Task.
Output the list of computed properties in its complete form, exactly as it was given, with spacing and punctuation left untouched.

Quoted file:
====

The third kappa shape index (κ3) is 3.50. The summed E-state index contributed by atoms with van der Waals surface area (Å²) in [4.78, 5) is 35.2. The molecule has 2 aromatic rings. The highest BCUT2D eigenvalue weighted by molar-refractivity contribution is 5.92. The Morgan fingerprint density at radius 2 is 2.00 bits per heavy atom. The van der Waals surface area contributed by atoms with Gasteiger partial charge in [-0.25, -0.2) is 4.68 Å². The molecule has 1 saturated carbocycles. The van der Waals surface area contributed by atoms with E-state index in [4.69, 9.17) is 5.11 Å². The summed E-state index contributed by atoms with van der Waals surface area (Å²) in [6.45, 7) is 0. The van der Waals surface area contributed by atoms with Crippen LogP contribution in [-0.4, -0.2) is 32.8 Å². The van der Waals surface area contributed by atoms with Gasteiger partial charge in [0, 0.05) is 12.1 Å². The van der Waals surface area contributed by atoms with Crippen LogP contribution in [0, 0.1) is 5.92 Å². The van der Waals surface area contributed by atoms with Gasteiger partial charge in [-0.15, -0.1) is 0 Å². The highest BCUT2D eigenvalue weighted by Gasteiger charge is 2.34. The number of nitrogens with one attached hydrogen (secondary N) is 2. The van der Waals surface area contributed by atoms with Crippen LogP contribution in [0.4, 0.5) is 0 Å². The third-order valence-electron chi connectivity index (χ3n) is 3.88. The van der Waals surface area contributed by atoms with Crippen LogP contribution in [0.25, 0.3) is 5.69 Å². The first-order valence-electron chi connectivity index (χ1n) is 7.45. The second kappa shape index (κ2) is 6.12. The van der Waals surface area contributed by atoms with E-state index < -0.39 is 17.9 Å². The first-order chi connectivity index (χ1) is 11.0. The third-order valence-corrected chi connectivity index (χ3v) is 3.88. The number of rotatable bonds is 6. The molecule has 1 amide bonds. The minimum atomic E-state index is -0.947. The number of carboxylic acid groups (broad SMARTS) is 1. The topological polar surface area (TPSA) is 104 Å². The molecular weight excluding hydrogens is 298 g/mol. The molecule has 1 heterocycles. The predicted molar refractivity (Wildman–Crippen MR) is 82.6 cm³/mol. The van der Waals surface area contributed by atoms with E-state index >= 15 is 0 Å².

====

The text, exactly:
The third kappa shape index (κ3) is 3.50. The summed E-state index contributed by atoms with van der Waals surface area (Å²) in [4.78, 5) is 35.2. The molecule has 2 aromatic rings. The highest BCUT2D eigenvalue weighted by molar-refractivity contribution is 5.92. The Morgan fingerprint density at radius 2 is 2.00 bits per heavy atom. The van der Waals surface area contributed by atoms with Gasteiger partial charge in [-0.25, -0.2) is 4.68 Å². The molecule has 1 saturated carbocycles. The van der Waals surface area contributed by atoms with E-state index in [4.69, 9.17) is 5.11 Å². The summed E-state index contributed by atoms with van der Waals surface area (Å²) in [6.45, 7) is 0. The van der Waals surface area contributed by atoms with Crippen LogP contribution in [-0.4, -0.2) is 32.8 Å². The van der Waals surface area contributed by atoms with Gasteiger partial charge in [0, 0.05) is 12.1 Å². The van der Waals surface area contributed by atoms with Crippen LogP contribution in [0, 0.1) is 5.92 Å². The van der Waals surface area contributed by atoms with Gasteiger partial charge in [-0.15, -0.1) is 0 Å². The highest BCUT2D eigenvalue weighted by Gasteiger charge is 2.34. The number of nitrogens with one attached hydrogen (secondary N) is 2. The van der Waals surface area contributed by atoms with Crippen LogP contribution in [0.4, 0.5) is 0 Å². The third-order valence-electron chi connectivity index (χ3n) is 3.88. The van der Waals surface area contributed by atoms with Crippen LogP contribution in [0.25, 0.3) is 5.69 Å². The first-order valence-electron chi connectivity index (χ1n) is 7.45. The second kappa shape index (κ2) is 6.12. The van der Waals surface area contributed by atoms with E-state index < -0.39 is 17.9 Å². The first-order chi connectivity index (χ1) is 11.0. The third-order valence-corrected chi connectivity index (χ3v) is 3.88. The number of rotatable bonds is 6. The molecule has 1 amide bonds. The minimum atomic E-state index is -0.947. The number of carboxylic acid groups (broad SMARTS) is 1. The topological polar surface area (TPSA) is 104 Å². The molecular weight excluding hydrogens is 298 g/mol. The molecule has 1 heterocycles. The predicted molar refractivity (Wildman–Crippen MR) is 82.6 cm³/mol. The van der Waals surface area contributed by atoms with E-state index >= 15 is 0 Å².